Tudor England Online History Study Course & Assessment

Take our Tudor England online study course. Learn all about key moments of the Tudor England including the origin, significant figures, the impact + much more. Share with your students and let them complete at home.

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Course Overview

Triggered by the intellectual instability of Henry VI and ambitions of his French queen, Margaret of Anjou, the Wars of the Roses split the House of Plantagenet into rival Houses of Lancaster and York. In 1485, the victory of Lancastrian, Henry Tudor against Richard III, a Yorkist ruling king ended the war and gave birth to a new English dynasty - the Tudor House.

Henry VIII was the second Tudor king of England. His reign presided over the beginning of the English Reformation. His matrimonial involvements, particularly with Catherine of Aragon and Anne Boleyn led to England’s split from Rome. Given the title, Head of the Church of England, Henry VIII consolidated a new concept of kingship in England.

Raise as a Protestant, nine year old Edward VI was crowned King of England in 1547. Being a minor, Edward’s reign was governed by a Council of Regency designed by his late father, Henry VIII. It was during Edward’s reign when the Church of England transformed into a Protestant institution. At the age of 16, Edward and his council drew up the Device for the Succession, naming his cousin Lady Jane Grey as heir.

Mary I was the daughter of Henry VIII to his first wife, Catherine of Aragon. According to John White, bishop of Winchester, Mary was a king’s daughter, a king’s sister, a king’s wife. She was a queen and by the same title a king also. In the history of English monarchy, Mary I was the first woman to successfully claim the throne of England amidst all competing claims. Her short reign was characterised by vigorous efforts to restore Catholicism in England.

Elizabeth became Queen of England and Ireland from 17 November 1558 until her death on 24 March 1603. She was the last reigning monarch of the House of Tudor after succeeding her half-sister Mary I, whose marriage with Philip I of Spain remained childless. Sometime referred to as Gloriana or the Virgin Queen, Elizabeth’s reign was characterised as more moderate compared to her father and half-siblings. Amongst her achievements as Queen were the defeat of the Spanish Armada and England’s Golden Age.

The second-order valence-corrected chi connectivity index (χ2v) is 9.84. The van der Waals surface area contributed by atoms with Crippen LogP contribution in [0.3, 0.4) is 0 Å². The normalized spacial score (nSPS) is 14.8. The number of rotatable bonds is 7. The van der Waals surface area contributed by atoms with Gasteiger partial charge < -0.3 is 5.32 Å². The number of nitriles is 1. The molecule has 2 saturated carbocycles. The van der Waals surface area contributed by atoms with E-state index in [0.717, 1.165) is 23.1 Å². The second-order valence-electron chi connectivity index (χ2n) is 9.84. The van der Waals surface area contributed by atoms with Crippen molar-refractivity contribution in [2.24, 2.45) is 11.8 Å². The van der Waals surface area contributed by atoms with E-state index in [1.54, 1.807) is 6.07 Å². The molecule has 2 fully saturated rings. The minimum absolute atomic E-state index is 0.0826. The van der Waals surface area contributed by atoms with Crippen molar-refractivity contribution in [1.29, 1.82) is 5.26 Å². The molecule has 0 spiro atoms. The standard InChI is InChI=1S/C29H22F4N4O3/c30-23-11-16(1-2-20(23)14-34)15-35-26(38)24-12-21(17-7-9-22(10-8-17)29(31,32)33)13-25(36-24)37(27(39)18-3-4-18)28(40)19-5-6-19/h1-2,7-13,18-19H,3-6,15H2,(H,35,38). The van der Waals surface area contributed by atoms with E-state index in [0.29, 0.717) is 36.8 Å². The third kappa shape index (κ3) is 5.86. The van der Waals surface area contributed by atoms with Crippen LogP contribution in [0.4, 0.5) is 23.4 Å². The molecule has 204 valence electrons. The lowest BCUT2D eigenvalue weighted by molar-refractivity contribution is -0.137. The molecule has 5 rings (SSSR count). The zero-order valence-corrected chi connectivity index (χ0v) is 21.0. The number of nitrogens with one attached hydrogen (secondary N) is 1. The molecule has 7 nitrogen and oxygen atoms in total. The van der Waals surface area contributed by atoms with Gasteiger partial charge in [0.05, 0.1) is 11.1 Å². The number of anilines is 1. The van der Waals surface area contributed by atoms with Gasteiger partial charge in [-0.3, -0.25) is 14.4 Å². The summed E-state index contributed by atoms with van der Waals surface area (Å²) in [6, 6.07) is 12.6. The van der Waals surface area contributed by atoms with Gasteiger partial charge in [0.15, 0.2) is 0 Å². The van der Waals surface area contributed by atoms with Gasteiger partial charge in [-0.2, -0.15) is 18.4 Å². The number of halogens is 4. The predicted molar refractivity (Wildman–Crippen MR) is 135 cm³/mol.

Part 1: Henry VII, 1485-1509

In this lesson, we'll define key terms, understand the significance of the Wars of the Roses to the establishment of the Tudor dynasty, analyse how Henry VII secured his claim to the throne & assess Henry VII’s domestic and foreign policies.

Part 1 Quiz: Henry VII, 1485-1509

Take this quiz to make sure you understand the Henry VII, 1485-1509.

Part 2: Henry VIII, 1509-1547

In this lesson, we'll define key terms, discuss the nature of Henry VIII’s rule, analyse Henry VIII’s domestic and foreign policies & assess the significance of the Act of Supremacy to England’s religious life.

Part 2 Quiz: Henry VIII, 1509-1547

Take this quiz to make sure you understand the Henry VIII, 1509-1547.

Part 3: Edward VI, 1547-1553

In this lesson, we'll define key terms, analyse Edward VI’s character, aims and succession, discuss the nature of the creation of the Devise for the Succession in 1553, compare and contrast the rule and policies of Somerset and Northumberland as Lord Protector & examine the extent of religious changes from 1547 to 1553.

Part 3 Quiz: Edward VI, 1547-1553

Take this quiz to make sure you understand the Edward VI, 1547-1553.

Part 4: Mary I, 1553-1558

In this lesson, we'll define key terms, understand Mary I’s character and problems in succession, discuss the nature of the Wyatt’s rebellion & examine the impact of Marian policies and the Catholic restoration and persecution.

Part 4 Quiz: Mary I, 1553-1558

Take this quiz to make sure you understand the Mary I, 1553-1558.

Part 5: Elizabeth I, 1558-1603

In this lesson, we'll define key terms, understand the nature of Elizabeth’s claim to the throne, examine Elizabeth I’s management of financial, economic and social issues & discuss the challenges to Elizabeth I’s rule of England.

Part 5 Quiz: Elizabeth I, 1558-1603

Take this quiz to make sure you understand the Elizabeth I, 1558-1603.

Tudor England Course Assessment

Take this quiz to make sure you understand the origins of the Tudor England .